The Bath half was the proverbial tale of two halves.
It had already started raining when I got off the train and pootled over to the runner’s village, so I was worrying that my last minute decision to leave my lightweight running jacket and gloves at home so that I could take a recovery shake was going to bite me in the arse (it turned out that by the time the precipitation really started coming in I would have been too hot in a jacket and gloves anyway, though I didn’t end up drinking the shake after all). I’d brought along the hoodie that my roofer had left behind a couple of years ago and failed to pick up, paying it forwards to someone else after I discarded it at the start (they are collected for recycling). I also managed to weave myself quite a long way up in my starting pen (green, the second pen, so not that far from the start line).
It was the usual melee going across the start line with surprise barriers funnelling us away from the side of the road and over the timing mats. It was over 2 and a half minutes after the start that I finally crossed the line at a gentle jog (which is good for a mass start to a race if you’re not an elite athlete). The first kilometre or so is along quite a wide road and slightly downhill, so for once I found myself flying rather than stop-starting and having to duck and weave for space (which can be very tiring on the legs). Unfortunately I just couldn’t stop running at that speed. I was going far too fast, almost a minute per km faster than my target pace for the time I was aiming for (1 hr 50 minutes). But it felt good, and the road was clear with lots of supporters along the side (sorry Poggy, didn’t see you any of the times I went past the train station) and I was worried my GPS was looking a little low on battery power, so decided to see how long I could carry on at that sort of pace before aiming to drop back to my target pace.
I came through the 10k split at 51mins 25secs (my 10k pb is 47mins 57secs). I’d taken on a gel just beforehand in line with the fuelling strategy I had practised, but I had deviated from the fuelling plan a little by taking on some sports drink at around 7km as I’d not been able to pick up water from the previous station and it came before the next water station. The sports drink and gel didn’t play well and acted as a distraction for the rest of the race until my left glutei and ankle started vying for attention in the last 2 miles. I will stick to water next time if I am using gels – I know that works for me.
My back also started giving me some grief but I put on my big girl panties and zipped up my wo-man suit and set myself small targets to get through those last couple of miles. People were streaming past me at this stage (doing to ‘right’ thing and running a negative split, speeding up towards the end), and I knew that even if I went down to my easy pace that I should make it round in about my Bristol half time. So I found someone going at a similar pace to me and tried to keep with them. I told myself I’d just get to that next speed limit sign or traffic lights before I eased up. I kept high-fiving the little kids along the side of the road (the least you can do – standing out in the rain for three hours isn’t my kind of fun). I counted down the time left: 2 miles, well that’s 20 minutes tops I can last that long; 1 mile, only another 10 minutes; 1km, only 6 minutes max.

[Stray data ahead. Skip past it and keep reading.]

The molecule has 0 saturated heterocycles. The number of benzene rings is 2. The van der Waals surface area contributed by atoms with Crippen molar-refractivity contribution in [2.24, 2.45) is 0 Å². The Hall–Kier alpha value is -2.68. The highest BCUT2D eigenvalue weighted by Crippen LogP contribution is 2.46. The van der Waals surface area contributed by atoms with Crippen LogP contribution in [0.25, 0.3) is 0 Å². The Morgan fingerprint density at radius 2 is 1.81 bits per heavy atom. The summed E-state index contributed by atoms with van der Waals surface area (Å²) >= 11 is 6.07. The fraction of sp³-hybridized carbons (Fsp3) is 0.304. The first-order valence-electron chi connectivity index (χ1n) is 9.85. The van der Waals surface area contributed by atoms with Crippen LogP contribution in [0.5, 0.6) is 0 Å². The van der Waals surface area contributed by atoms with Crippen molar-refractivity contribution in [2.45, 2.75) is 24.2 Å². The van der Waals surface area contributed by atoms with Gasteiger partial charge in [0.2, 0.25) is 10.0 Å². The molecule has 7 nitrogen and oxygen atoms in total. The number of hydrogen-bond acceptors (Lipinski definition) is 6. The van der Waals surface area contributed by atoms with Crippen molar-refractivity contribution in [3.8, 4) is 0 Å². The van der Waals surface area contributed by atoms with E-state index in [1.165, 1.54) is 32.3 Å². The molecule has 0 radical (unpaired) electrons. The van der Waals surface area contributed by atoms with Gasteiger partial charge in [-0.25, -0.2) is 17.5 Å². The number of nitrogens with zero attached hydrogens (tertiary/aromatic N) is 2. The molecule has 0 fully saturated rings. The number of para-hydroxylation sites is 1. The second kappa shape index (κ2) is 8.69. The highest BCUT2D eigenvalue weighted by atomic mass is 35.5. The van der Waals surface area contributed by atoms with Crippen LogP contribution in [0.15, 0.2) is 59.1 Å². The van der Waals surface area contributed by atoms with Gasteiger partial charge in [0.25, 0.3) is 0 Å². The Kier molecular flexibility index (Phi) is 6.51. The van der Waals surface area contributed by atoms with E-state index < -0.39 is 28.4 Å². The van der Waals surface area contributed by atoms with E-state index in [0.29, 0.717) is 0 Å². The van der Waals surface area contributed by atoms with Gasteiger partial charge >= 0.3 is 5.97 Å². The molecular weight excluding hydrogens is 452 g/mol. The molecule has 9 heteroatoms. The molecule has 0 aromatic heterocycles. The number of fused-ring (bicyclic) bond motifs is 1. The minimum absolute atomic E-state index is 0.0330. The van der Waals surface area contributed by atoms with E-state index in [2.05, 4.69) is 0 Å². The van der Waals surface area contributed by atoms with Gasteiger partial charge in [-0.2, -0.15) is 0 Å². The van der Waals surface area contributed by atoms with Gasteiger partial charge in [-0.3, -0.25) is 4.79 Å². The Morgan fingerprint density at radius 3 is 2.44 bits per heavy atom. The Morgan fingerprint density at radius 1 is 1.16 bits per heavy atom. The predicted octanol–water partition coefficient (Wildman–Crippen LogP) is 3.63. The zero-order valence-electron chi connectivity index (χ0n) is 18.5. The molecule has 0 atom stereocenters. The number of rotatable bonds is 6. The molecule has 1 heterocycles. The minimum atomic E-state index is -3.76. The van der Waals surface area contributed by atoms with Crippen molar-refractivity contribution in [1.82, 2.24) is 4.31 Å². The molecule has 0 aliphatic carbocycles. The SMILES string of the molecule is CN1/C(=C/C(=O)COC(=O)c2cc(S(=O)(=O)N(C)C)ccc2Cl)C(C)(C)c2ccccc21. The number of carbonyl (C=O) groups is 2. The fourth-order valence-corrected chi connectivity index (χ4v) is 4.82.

I didn’t notice the incline back up to the finish line (it has nothing on Ashton Court’s hill), but really hoped we were turning at the roundabout and not at Holbourne Museum. Alas it was not the case and the finish line looked a really long way away. I didn’t feel like a sprint finish as I had in Bristol, but there were a couple of guys about 20m ahead of me whipping up the crowd and they carried me home and over the line. The clock said 1:52:02, but my GPS said 1:49:22 and the official chip time was 1:49:24. So I made my target, but damn it hurt. I wouldn’t recommend going about it the way I did.
It was a long and slow procession back to the runner’s village, chatting with other runners. I got my photo taken and then headed over for ‘de-chipping’, going right down to the end of the line to the last lonely de-chippers, crouched on their stools in their rain ponchos, clipping off the wire ties that had attached the timing chips. Then it was off to retrieve my bag, get changed into some dry clothes and head back to the train station to stand on a platform, then stand on a train, then suffer the horrors of having to go down a flight of stairs then up another one to exit the station. Home for a very welcome hot shower, panda onesie and (later) pizza.
So yay, more bling, but done the hard way. At the end of the Bristol half marathon I wanted to do it again, at the end of the Bath half I wanted to curl up in a ball and cry. Donations as always gratefully received for Cancer Research: Donate here.